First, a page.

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Passing the first level FAIS Regulatory Exam







By Tamara Jacobsen, Director, Applied Learning Academy

Applied Learning Academy specialises in training and support solutions for the first level regulatory exams. We receive many requests for assistance from representatives and key individuals who have not been successful in passing the first level of the FAIS regulatory exam, even after multiple attempts. To be able to offer better assistance, Applied Learning Academy has developed and piloted a regulatory exam analysis tool. The purpose of the analysis tool is to identify an individual’s specific weak or problem areas, and to provide tailored guidance and recommendations to each individual on further preparation for the regulatory exam. Although most requests are from people who have been unsuccessful in passing the regulatory exam after multiple attempts, the analysis tools is also useful to assess exam readiness and applies to preparation for either the representative or key individual regulatory exam.


If you have been unsuccessful in the first level regulatory exam, or would like to know if you are sufficiently ready to write the exam, we would be happy to help you become successful through our exam analysis tool. The first step is to complete a special assessment exam comprising 30 multiple choice questions. Although the questions cover regulatory exam topics, they have been designed to enable us to assess and analyse specific areas, e.g. level of specific detailed knowledge in different topics, different types of exam technique. The second step is to submit your answer sheet to us. Your results are then analysed and a personal development plan is provided, based on the results of the analysis.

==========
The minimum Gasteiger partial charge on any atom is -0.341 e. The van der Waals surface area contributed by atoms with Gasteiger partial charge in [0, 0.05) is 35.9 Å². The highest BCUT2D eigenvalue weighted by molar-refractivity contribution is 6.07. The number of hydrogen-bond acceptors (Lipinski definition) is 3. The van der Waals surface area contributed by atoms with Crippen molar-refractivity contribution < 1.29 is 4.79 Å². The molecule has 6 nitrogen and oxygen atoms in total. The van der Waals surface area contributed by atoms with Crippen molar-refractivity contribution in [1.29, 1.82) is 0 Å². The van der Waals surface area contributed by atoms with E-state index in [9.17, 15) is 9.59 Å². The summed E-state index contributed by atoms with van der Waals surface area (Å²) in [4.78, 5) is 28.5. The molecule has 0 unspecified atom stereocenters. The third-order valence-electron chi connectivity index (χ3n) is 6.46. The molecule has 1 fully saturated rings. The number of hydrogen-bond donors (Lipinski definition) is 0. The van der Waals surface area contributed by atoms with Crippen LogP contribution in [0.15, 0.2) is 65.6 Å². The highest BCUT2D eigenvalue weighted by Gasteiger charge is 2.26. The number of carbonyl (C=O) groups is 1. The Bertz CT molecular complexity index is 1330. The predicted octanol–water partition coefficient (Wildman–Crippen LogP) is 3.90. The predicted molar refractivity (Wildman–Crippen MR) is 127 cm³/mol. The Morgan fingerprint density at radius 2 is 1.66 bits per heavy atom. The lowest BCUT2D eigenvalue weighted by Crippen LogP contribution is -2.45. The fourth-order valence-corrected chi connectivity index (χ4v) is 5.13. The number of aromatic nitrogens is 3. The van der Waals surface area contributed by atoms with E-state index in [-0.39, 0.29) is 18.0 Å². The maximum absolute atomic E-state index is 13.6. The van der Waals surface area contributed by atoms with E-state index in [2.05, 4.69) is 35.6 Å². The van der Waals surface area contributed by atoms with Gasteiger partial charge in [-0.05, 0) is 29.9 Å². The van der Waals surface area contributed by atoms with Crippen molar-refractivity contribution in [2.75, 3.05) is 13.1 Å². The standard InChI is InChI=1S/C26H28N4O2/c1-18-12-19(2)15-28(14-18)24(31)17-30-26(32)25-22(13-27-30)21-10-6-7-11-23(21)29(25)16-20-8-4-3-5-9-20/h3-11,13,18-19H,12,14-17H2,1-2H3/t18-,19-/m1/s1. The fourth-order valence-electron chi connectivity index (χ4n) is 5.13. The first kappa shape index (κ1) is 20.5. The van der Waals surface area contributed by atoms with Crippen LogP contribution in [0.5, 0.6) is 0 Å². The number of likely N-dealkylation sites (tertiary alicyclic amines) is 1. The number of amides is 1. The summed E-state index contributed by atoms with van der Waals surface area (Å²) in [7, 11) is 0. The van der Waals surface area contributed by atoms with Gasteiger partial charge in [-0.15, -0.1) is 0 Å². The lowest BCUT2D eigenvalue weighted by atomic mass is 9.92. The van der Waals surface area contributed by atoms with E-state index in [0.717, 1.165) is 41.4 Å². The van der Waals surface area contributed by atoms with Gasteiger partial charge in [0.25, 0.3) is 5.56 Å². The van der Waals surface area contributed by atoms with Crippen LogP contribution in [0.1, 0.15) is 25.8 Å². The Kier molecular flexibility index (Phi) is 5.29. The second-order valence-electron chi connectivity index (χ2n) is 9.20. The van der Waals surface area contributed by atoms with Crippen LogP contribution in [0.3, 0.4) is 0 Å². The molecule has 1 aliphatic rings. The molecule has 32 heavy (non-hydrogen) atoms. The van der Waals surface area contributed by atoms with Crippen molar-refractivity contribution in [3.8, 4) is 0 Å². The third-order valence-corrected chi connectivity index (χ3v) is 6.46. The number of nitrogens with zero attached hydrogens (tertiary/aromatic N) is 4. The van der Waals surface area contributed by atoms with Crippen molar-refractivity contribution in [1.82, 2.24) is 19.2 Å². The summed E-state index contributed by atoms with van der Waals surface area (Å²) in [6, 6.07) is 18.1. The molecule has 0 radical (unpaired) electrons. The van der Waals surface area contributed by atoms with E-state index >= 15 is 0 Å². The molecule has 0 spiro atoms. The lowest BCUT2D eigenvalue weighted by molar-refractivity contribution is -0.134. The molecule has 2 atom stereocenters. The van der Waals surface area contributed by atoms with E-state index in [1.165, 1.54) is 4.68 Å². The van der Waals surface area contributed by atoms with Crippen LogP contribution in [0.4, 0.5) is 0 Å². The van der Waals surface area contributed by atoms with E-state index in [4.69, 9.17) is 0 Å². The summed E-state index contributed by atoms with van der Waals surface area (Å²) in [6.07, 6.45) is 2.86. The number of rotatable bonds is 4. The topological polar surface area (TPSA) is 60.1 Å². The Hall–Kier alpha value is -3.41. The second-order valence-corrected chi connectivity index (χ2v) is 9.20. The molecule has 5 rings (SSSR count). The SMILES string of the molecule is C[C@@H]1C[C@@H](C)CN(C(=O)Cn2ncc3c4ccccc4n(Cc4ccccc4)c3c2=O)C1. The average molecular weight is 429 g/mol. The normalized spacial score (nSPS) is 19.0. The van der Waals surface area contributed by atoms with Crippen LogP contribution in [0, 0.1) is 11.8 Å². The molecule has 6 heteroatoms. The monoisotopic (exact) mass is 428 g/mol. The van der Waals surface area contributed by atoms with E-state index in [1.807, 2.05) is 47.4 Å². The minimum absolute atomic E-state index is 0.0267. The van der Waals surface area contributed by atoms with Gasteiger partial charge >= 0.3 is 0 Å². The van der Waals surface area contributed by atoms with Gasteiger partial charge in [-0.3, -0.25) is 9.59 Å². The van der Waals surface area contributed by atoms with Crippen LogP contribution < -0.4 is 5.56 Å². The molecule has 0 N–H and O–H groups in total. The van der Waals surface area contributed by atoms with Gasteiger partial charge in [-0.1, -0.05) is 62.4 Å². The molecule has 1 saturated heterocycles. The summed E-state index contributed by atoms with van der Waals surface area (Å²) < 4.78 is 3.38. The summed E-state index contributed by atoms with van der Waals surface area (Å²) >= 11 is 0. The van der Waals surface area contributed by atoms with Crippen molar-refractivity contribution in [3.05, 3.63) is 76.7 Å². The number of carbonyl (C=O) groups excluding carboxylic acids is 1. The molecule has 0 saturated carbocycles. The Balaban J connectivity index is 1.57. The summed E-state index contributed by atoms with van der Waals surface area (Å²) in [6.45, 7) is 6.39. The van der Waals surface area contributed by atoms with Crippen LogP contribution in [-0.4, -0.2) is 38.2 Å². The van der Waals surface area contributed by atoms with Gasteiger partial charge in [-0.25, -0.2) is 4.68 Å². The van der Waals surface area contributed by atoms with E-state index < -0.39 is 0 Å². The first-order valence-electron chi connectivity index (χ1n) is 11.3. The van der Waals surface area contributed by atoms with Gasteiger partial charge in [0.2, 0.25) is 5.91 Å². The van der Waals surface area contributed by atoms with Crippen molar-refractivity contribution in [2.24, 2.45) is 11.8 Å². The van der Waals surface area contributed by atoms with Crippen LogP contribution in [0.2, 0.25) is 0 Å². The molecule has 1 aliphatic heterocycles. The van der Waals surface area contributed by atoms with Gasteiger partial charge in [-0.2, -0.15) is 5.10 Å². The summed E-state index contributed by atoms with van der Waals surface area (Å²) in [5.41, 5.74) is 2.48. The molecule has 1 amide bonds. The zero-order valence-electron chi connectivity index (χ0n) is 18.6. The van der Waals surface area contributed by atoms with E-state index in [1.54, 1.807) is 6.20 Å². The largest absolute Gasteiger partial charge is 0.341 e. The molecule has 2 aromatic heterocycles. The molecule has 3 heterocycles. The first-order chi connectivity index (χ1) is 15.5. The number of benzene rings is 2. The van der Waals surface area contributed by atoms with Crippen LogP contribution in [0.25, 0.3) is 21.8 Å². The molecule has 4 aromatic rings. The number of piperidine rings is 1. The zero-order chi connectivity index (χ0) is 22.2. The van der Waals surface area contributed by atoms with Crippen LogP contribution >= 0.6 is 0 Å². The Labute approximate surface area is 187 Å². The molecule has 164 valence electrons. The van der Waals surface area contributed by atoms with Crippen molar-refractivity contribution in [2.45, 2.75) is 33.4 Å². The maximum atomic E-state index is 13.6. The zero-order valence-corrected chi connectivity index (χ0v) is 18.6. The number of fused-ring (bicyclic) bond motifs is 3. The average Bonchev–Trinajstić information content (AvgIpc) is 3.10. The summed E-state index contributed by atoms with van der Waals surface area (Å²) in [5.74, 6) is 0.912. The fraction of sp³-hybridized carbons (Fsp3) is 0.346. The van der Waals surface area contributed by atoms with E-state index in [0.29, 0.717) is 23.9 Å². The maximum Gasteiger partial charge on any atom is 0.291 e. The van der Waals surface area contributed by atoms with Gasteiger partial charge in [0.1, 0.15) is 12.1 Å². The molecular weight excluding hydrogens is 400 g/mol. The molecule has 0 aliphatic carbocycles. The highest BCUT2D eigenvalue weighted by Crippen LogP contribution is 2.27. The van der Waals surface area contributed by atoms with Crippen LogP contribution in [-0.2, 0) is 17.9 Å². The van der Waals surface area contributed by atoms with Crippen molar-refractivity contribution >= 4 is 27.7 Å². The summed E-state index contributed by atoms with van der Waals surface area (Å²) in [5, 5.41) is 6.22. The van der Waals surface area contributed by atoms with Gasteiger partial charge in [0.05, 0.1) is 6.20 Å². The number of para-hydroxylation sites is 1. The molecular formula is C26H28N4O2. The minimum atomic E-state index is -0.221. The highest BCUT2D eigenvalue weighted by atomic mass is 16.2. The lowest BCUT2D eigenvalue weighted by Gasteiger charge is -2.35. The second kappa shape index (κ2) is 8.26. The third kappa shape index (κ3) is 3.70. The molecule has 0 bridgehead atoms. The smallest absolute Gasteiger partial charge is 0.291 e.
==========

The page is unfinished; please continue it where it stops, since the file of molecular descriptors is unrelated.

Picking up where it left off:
Special introductory offer: R450

Please contact us if you would like further information: Call 011 452 8829 or visit


Through our pilot programme of the exam analysis tool, we identified common trends that contribute to the lack of success in the exams. We would like to share information on these identified trends as it may help you or your staff member in conquering the regulatory exam.


It is not obvious that detailed, specific knowledge is required to pass the regulatory exams. By detailed, specific knowledge we mean that a thorough knowledge of the legal requirements is needed. The exams are NOT a test of general knowledge – they are a test of knowledge of legal requirements and their application within the financial services industry. This concept is best demonstrated through an example.

Question example

The Registrar has requested information from a financial services provider on 14 November 2016. By when must the financial services provider furnish the requested information to the Registrar?

Option A         Before 21 November 2016

Option B         On 21 November 2016

Option C         On 22 November 2016

Option D         Before 23 November 2016

The legal requirement states that information must be provided to the Registrar within seven days of a request. If while studying, attention has only been given to ‘seven days’, this question will be difficult to answer accurately. Further the options provided make provision for a lack of detailed study as there is an option for ‘before’ (within) seven days (option A), on the seventh day (option B), after seven days (option C) and before/within seven working days (option D). The correct answer is option A, being within a seven day period. 

Without the detailed and specific knowledge of the legal definition and meaning, the likelihood of answering questions such as in the example provided is low. The truth is that anyone who wants to pass the regulatory exam has to really study and learn the information in detail, paying attention to every word.

Lack of detailed and specific knowledge is by far the most common factor resulting in lack of success in the regulatory exams.


The second most common factor contributing to lack of success in the regulatory exams is lack of reading skills, both when studying and when writing the regulatory exam. In other words not enough attention has been given to the detail. Our pilot analyses programme showed an alarming level of errors in relation to reading of details in questions and answer options. This particular problem has increased over the last four to five years, possibly because of the enormous amount of written information that candidates deal with in their day to day work and lives, e.g. emails, administration documents, Whatsapp messages. Words that change the meaning or result in an option being correct or incorrect are missed, causing disappointing results. Again this is best demonstrated through an example.